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White House Disputes Charge of 'Telegraphing' Iraq War's Exit Strategy to Enemies


Two of the top national security advisers for the President and Vice President insisted to HUMAN EVENTS that the Obama administration’s sudden announcement Friday of a complete withdrawal of U.S. troops from Iraq by the end of the year was not a case of telegraphing a message to possible enemies of the Maliki regime in Baghdad.

Denis McDonough, deputy national security adviser to President Obama, and Tony Blinken, Vice President Joe Biden’s national security adviser, briefed reporters at the White House on Friday immediately following the President’s surprise appearance to proclaim that the remaining troops would be coming home from Iraq by December.

“After nearly nine years,” Obama said, “America’s war in Iraq will be over.”

Citing harsh criticism of the administration for releasing the number of troops coming back from Iraq and the date of their return, HUMAN EVENTS asked McDonough and Blinken what they thought about charges that this was “almost like telegraphing a message to possible enemies of the regime.”

“Well, I’ll try it first,” replied McDonough.  “The security agreements negotiated and signed in 2008 by the Bush administration stipulated this date of Dec. 31, 2008, as the end of the military presence.  So that has been in law now for—or been enforced now for several years.

“So it’s difficult to rebut the proposition that this was a known date.  By the same token, I think that individual decisions that our troops and our commanders are making are informed by their assessments as it relates to individual movements and security related therewith.  And we feel very good, and, frankly, very appreciative of their efforts in that regard.”

Blinken added, “Other dates were well-known in advance.  It was well-known that we were going to be out of Iraq cities in the summer of 2009, and again, security improved.  It didn’t get worse.  It was well-known that we were going to change our mission in the summer of 2010, and the combat mission—move to an advise-and-assist mission—and get down to 50,000 troops.  Again, security continued to improve.  It didn’t get worse.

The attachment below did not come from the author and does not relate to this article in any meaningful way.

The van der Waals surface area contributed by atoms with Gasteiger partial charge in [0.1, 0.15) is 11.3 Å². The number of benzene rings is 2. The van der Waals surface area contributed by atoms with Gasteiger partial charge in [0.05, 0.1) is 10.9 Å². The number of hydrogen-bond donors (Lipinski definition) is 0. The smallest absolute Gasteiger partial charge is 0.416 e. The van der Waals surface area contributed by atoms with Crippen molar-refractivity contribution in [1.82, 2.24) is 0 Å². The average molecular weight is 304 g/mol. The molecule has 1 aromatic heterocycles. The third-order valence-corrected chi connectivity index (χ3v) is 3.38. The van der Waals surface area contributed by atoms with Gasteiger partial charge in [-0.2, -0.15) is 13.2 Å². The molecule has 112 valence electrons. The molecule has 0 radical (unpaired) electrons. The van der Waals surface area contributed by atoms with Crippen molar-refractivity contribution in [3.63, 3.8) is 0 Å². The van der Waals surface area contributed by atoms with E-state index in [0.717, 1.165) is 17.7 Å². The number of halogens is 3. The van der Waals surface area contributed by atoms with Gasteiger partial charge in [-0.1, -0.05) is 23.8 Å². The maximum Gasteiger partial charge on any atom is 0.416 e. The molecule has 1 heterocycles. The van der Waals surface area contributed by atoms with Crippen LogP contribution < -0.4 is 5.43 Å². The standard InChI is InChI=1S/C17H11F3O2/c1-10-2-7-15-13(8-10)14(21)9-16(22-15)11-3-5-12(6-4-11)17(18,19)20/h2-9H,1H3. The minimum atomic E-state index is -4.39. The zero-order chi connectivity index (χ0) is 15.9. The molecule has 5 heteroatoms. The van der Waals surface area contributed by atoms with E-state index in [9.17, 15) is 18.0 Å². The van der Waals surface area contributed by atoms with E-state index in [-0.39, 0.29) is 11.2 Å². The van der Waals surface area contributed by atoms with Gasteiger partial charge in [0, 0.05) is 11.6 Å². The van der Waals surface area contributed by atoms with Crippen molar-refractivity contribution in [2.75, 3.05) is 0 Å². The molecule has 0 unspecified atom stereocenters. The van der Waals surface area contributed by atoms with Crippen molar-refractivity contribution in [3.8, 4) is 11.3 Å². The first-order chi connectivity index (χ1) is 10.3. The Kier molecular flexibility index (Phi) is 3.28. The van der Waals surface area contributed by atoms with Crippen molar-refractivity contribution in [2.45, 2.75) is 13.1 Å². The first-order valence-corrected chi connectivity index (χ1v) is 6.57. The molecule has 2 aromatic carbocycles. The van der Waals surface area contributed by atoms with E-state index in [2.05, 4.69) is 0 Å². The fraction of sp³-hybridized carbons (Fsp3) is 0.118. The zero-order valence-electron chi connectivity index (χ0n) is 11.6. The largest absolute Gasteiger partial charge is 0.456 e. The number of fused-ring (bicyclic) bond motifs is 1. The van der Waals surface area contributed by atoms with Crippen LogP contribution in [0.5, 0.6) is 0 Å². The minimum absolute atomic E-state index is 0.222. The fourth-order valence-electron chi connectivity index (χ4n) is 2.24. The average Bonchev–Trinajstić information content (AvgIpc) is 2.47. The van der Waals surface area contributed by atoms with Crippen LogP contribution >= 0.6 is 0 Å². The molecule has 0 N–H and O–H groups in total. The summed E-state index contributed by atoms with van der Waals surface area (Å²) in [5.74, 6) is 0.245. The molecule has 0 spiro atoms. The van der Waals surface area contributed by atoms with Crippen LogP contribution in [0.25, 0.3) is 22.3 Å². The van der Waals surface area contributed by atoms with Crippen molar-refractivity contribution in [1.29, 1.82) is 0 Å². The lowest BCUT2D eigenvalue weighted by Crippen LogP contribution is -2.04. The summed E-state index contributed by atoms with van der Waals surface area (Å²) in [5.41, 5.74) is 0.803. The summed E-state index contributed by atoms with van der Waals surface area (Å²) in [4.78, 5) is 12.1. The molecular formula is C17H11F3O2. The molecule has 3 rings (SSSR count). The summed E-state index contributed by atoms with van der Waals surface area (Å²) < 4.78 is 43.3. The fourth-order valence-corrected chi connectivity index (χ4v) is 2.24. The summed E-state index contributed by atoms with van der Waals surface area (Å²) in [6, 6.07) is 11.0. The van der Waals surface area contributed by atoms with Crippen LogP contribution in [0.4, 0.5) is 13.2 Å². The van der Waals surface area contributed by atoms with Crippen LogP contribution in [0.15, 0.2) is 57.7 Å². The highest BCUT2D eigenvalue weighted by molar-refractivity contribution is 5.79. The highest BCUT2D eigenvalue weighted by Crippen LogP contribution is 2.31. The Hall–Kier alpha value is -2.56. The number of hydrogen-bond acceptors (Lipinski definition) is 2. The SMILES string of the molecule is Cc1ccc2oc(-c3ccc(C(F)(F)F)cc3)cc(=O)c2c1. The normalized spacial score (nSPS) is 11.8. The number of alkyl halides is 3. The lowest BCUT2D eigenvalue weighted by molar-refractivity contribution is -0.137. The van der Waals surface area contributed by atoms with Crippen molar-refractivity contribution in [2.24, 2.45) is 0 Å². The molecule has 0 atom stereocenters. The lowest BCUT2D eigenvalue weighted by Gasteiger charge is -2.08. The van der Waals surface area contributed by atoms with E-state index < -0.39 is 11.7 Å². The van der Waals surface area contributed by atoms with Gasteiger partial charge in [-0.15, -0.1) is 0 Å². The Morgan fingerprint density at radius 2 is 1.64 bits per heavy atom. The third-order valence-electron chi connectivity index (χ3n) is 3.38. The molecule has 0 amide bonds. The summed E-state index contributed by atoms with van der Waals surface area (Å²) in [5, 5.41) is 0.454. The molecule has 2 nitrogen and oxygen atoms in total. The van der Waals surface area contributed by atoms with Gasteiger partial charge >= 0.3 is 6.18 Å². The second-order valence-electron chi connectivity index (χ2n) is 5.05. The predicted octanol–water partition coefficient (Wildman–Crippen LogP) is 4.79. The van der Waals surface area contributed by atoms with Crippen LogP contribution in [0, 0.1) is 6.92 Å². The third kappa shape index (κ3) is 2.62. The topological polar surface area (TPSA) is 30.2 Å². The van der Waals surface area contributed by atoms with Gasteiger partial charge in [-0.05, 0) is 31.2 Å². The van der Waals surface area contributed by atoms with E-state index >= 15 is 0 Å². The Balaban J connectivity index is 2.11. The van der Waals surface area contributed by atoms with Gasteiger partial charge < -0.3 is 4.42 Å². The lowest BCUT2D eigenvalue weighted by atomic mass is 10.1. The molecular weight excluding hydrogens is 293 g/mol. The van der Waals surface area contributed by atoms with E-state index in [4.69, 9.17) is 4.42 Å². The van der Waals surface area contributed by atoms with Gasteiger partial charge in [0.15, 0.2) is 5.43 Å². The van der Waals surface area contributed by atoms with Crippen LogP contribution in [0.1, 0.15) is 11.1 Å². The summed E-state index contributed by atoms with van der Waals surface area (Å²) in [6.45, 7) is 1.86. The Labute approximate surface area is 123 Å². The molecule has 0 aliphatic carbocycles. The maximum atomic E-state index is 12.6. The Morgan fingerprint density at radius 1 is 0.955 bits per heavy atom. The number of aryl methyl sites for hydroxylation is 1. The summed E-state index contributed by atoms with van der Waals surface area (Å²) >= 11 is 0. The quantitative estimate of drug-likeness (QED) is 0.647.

“And there’s something very important about the United States keeping its commitments.  That sends a very strong and powerful message throughout the region—in Iraq as well as countries outside Iraq.  And that’s exactly what we’re doing.”

The point made by the national security team that the withdrawal dates were set under the Bush administration was underscored later in the session by White House Press Secretary Jay Carney.  Asked whether the President had any plans to talk to former President George W. Bush about the decision on withdrawing from Iraq, Carney replied:  “As you know, the President saw former President Bush—George W. Bush—on 9/11.  To the point I think that was made earlier, I think in answer to a question from HUMAN EVENTS, the announcement the President made today is in fulfillment of an agreement that was signed by President Bush to remove all U.S. troops from Iraq by the end of 2011.  But I’m not aware of any conversation that’s planned.”